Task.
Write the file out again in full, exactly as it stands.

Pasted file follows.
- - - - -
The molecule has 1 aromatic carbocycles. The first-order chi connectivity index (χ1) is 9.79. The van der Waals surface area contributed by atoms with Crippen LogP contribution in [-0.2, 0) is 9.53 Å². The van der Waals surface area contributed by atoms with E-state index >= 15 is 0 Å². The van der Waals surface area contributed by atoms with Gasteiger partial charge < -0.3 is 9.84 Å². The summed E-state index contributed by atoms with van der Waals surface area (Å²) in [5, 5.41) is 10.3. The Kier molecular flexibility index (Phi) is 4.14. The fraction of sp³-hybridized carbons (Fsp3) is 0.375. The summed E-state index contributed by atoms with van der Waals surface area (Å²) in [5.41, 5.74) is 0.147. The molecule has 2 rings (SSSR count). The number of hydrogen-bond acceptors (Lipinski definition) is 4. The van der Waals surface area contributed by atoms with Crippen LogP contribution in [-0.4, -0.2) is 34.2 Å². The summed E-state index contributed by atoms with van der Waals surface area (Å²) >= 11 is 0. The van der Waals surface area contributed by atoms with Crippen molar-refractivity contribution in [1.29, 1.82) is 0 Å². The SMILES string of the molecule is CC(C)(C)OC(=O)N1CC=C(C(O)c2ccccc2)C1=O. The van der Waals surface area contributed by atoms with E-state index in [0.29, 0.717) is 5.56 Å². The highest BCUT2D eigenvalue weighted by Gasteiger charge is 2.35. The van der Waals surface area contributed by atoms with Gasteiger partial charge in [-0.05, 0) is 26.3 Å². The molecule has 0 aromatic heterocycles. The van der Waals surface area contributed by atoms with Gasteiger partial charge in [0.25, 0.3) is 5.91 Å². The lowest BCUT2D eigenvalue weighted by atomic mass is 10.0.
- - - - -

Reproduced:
The molecule has 1 aromatic carbocycles. The first-order chi connectivity index (χ1) is 9.79. The van der Waals surface area contributed by atoms with Crippen LogP contribution in [-0.2, 0) is 9.53 Å². The van der Waals surface area contributed by atoms with E-state index >= 15 is 0 Å². The van der Waals surface area contributed by atoms with Gasteiger partial charge < -0.3 is 9.84 Å². The summed E-state index contributed by atoms with van der Waals surface area (Å²) in [5, 5.41) is 10.3. The Kier molecular flexibility index (Phi) is 4.14. The fraction of sp³-hybridized carbons (Fsp3) is 0.375. The summed E-state index contributed by atoms with van der Waals surface area (Å²) in [5.41, 5.74) is 0.147. The molecule has 2 rings (SSSR count). The number of hydrogen-bond acceptors (Lipinski definition) is 4. The van der Waals surface area contributed by atoms with Crippen LogP contribution in [-0.4, -0.2) is 34.2 Å². The summed E-state index contributed by atoms with van der Waals surface area (Å²) >= 11 is 0. The van der Waals surface area contributed by atoms with Crippen molar-refractivity contribution in [1.29, 1.82) is 0 Å². The SMILES string of the molecule is CC(C)(C)OC(=O)N1CC=C(C(O)c2ccccc2)C1=O. The van der Waals surface area contributed by atoms with E-state index in [0.29, 0.717) is 5.56 Å². The highest BCUT2D eigenvalue weighted by Gasteiger charge is 2.35. The van der Waals surface area contributed by atoms with Gasteiger partial charge in [-0.05, 0) is 26.3 Å². The molecule has 0 aromatic heterocycles. The van der Waals surface area contributed by atoms with Gasteiger partial charge in [0.25, 0.3) is 5.91 Å². The lowest BCUT2D eigenvalue weighted by atomic mass is 10.0.